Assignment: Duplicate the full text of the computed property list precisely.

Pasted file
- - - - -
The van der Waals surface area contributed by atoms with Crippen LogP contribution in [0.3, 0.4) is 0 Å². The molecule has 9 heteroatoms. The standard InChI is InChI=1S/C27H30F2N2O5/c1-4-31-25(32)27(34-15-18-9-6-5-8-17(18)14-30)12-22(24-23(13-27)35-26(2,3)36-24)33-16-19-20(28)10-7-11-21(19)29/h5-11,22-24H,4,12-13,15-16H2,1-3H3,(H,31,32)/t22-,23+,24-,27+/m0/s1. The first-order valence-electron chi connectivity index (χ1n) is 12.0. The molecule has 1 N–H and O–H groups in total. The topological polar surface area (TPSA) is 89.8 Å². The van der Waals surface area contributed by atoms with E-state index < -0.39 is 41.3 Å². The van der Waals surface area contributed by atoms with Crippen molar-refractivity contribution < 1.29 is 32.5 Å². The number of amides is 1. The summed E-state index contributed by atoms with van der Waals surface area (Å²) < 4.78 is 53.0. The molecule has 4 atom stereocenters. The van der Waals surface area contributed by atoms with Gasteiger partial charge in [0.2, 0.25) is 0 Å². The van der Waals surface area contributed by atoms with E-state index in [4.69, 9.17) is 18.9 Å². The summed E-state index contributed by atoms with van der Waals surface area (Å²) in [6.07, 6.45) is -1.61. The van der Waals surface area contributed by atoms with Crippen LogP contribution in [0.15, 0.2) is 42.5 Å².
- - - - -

The van der Waals surface area contributed by atoms with Crippen LogP contribution in [0.3, 0.4) is 0 Å². The molecule has 9 heteroatoms. The standard InChI is InChI=1S/C27H30F2N2O5/c1-4-31-25(32)27(34-15-18-9-6-5-8-17(18)14-30)12-22(24-23(13-27)35-26(2,3)36-24)33-16-19-20(28)10-7-11-21(19)29/h5-11,22-24H,4,12-13,15-16H2,1-3H3,(H,31,32)/t22-,23+,24-,27+/m0/s1. The first-order valence-electron chi connectivity index (χ1n) is 12.0. The molecule has 1 N–H and O–H groups in total. The topological polar surface area (TPSA) is 89.8 Å². The van der Waals surface area contributed by atoms with E-state index < -0.39 is 41.3 Å². The van der Waals surface area contributed by atoms with Crippen molar-refractivity contribution < 1.29 is 32.5 Å². The number of amides is 1. The summed E-state index contributed by atoms with van der Waals surface area (Å²) < 4.78 is 53.0. The molecule has 4 atom stereocenters. The van der Waals surface area contributed by atoms with Gasteiger partial charge in [0.2, 0.25) is 0 Å². The van der Waals surface area contributed by atoms with E-state index in [4.69, 9.17) is 18.9 Å². The summed E-state index contributed by atoms with van der Waals surface area (Å²) in [6.07, 6.45) is -1.61. The van der Waals surface area contributed by atoms with Crippen LogP contribution in [0.15, 0.2) is 42.5 Å².